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Fleet-Level Modeling of Real World Factors Influencing Greenhouse Gas Emission Simulation in ALPHA

SAE International Journal of Fuels and Lubricants

US Environmental Protection Agency-Paul Dekraker, John Kargul, Andrew Moskalik, Kevin Newman, Mark Doorlag, Daniel Barba
  • Journal Article
  • 2017-01-0899
Published 2017-03-28 by SAE International in United States
The Environmental Protection Agency’s (EPA’s) Advanced Light-Duty Powertrain and Hybrid Analysis (ALPHA) tool was created to estimate greenhouse gas (GHG) emissions from light-duty vehicles. ALPHA is a physics-based, forward-looking, full vehicle computer simulation capable of analyzing various vehicle types with different powertrain technologies, showing realistic vehicle behavior, and auditing of internal energy flows in the model.In preparation for the midterm evaluation (MTE) of the 2017-2025 light-duty GHG emissions rule, ALPHA has been updated utilizing newly acquired data from model year 2013-2016 engines and vehicles. Simulations conducted with ALPHA provide data on the effectiveness of various GHG reduction technologies, and reveal synergies that exist between technologies. The ALPHA model has been validated against a variety of vehicles with different powertrain configurations and GHG reduction technologies.This paper will present an overview of the laboratory benchmarking that was done to support validation of the ALPHA model. The paper discusses a variety of real world factors that influence the simulation of fuel economy and GHG emissions that are often overlooked. Updates have been made to the ALPHA model to…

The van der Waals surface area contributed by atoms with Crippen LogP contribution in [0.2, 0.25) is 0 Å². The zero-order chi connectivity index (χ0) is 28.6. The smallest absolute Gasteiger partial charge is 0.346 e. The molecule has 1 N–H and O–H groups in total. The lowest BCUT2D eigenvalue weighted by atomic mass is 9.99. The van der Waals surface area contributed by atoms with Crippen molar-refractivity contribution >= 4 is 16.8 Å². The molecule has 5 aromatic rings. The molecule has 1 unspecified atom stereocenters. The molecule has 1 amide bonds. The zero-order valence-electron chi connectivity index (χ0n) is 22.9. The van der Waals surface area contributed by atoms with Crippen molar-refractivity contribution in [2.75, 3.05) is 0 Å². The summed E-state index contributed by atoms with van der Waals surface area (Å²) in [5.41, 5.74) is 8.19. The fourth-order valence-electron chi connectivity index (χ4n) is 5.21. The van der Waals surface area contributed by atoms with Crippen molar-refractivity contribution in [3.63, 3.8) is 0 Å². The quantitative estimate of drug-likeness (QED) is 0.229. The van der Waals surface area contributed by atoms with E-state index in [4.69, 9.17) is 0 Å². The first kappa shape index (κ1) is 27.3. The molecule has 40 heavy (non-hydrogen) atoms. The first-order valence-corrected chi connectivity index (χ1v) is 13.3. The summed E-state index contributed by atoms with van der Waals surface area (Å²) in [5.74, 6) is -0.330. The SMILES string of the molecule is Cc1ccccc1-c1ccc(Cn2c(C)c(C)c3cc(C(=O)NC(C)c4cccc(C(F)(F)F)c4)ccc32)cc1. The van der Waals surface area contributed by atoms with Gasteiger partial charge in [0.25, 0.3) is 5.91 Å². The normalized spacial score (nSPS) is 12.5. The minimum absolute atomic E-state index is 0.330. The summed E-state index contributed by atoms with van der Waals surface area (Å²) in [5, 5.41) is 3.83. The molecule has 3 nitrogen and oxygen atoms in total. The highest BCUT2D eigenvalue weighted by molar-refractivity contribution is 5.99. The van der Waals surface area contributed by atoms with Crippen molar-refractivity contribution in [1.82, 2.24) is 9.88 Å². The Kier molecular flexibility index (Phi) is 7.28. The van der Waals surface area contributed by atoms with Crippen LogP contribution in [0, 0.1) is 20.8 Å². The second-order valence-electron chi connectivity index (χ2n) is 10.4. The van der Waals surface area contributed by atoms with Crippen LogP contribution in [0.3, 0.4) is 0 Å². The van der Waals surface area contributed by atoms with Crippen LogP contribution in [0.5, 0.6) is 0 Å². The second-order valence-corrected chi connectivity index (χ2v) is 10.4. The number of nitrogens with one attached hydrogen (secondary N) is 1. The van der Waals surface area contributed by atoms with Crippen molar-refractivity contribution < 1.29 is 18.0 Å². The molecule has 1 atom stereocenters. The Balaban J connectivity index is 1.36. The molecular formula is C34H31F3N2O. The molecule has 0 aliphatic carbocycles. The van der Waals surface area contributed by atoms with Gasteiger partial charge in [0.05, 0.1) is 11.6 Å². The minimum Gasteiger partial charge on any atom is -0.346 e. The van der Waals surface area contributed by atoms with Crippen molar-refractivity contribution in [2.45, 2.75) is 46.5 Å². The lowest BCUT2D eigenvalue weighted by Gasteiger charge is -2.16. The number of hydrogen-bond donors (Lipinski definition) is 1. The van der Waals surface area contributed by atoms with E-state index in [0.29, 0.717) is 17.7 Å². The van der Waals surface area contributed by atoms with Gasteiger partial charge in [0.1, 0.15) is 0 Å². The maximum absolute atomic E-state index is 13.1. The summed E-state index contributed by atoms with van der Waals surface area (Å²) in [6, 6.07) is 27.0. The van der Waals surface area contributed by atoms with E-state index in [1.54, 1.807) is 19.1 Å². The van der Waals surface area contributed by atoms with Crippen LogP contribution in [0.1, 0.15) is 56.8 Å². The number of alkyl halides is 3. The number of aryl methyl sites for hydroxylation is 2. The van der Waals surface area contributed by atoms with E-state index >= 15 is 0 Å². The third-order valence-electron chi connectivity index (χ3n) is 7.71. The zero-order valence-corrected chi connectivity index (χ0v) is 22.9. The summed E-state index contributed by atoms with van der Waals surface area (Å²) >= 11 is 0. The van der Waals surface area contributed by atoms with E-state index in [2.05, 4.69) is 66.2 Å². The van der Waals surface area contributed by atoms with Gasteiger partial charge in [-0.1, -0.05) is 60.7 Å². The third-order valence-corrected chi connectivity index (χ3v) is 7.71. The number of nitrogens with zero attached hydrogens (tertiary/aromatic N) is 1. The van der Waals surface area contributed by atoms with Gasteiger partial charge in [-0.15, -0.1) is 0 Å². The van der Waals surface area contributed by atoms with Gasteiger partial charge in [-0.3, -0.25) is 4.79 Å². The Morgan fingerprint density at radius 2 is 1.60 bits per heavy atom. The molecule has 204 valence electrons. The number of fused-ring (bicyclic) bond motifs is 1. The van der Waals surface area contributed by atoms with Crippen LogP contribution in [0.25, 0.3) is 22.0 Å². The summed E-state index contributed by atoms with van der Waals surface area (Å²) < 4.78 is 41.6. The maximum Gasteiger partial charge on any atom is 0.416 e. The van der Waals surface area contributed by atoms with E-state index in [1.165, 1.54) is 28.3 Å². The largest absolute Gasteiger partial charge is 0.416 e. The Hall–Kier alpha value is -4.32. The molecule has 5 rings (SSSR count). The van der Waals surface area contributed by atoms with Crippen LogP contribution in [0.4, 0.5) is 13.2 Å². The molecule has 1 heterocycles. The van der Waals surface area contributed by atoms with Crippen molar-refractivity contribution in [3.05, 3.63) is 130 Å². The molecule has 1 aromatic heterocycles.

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Investigating the Effect of Advanced Automatic Transmissions on Fuel Consumption Using Vehicle Testing and Modeling

SAE International Journal of Engines

US Environmental Protection Agency-Andrew Moskalik, Aaron Hula, Daniel Barba, John Kargul
  • Journal Article
  • 2016-01-1142
Published 2016-04-05 by SAE International in United States